18 comments:

  1. Oh, glorious! You've had an unforgettable recent past and I know it will warm your nights, when warmth is needed, for a long time.

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  2. Wow, you are talking about Yale and all this fabulousness and all I can think of is "Hey! I still have an Easter egg tree up in my house to!"

    :P

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  3. I can't wait to see these images with your words!

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  4. All those Ys - sound like a good combination.

    Your descriptions of Makoto Fujimura's work make it sound wonderful. All those colours - I'd love to see. I wonder if that installation is still at All Hallows - next time I'm in London I'll try and take a look.

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  5. An Easter egg tree? Can't be many leaves left on it and the dog must have found the last egg by now!

    Singing Y Y Y ...or was it... singing high high high singing low low low must we go go go did I ... her so... Dear oh dear, help some one!

    I expected there to be some domestic comment, I could sense it over this side of the Atlantic on day one! Bliss! I promise to buy one of your books now if it has some pictures!

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  6. Greetings Marly,
    Love, love, love, love all this "Good News!"
    VERY proud of the creative genius of energy working between you & Mr. Mako.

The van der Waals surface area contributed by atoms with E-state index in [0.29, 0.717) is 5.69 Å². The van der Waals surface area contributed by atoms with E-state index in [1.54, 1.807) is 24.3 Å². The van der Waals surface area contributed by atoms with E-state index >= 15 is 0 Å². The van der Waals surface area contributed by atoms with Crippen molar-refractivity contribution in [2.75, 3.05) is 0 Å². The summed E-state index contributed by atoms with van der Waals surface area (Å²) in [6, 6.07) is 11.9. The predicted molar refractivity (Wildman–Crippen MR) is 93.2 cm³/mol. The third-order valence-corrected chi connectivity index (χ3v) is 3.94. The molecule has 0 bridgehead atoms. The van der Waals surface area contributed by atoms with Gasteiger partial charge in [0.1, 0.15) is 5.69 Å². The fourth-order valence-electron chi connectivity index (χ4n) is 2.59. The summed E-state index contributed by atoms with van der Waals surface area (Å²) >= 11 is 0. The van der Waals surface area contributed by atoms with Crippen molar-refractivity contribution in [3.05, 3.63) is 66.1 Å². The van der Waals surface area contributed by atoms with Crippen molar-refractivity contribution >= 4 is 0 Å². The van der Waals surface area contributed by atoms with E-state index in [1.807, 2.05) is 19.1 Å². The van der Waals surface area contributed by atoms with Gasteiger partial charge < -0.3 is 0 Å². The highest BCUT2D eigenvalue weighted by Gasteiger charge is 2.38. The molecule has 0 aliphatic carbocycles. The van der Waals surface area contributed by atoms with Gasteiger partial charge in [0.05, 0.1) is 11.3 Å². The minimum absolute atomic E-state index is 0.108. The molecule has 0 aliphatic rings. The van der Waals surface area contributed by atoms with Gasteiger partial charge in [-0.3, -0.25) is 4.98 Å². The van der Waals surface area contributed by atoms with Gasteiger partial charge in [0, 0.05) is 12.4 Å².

Congratulations!
    Keep up the good work and forget about the everyday stuff for it will take care of itself, in The End of the story...

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  7. Hi there,

    Laura
    &
    Susanna
    &
    Amanda
    &
    Clare
    &
    Robert
    &
    Eileen--

    I'm glad to be back in blogdom, with my immaterial friends!

    Clare, I will write him and see if he has anything up in England right now. I know he had a group show in Birmingham not long ago...

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  8. Postscript Department11:10 PM, May 22, 2007

    P. S. to the last: Nothing in England at the moment... You can see some images on his site, and it can carry you to his galleries as well.

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  9. Plenty in England, I promise you! (out of context)

    Sorry Marly, my poor expression or perhaps "lost in translation" or just an English sense of humour from an "eccentric" as I am now referred to!

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  10. Robert,

    Thank you for reminding me that there is "something" in England, including you and yours!

    Eccentric? That must be why you keep adding blogs... (You and Chris, the mad bloggers of the Western World.)

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  11. Vicarious thrills here. And as for authors whose names fall towards the end of the alphabet--at my shop every so often, in the interest of fairness, we reverse the alphabet.

    As a teen working in libraries I used to always choose a book or two from the bottom shelf to check out; particularly if the (now archaic) card in the pocket indicated it had experienced decades of neglect and dust. It was as good a way as any to read my way into strange corners.

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  12. jarvenpa,

    How marvelous you are to reverse the alphabet! That's the way I always arrange my books. Otherwise Yeats and Yourcenar and I shall never be on the top row.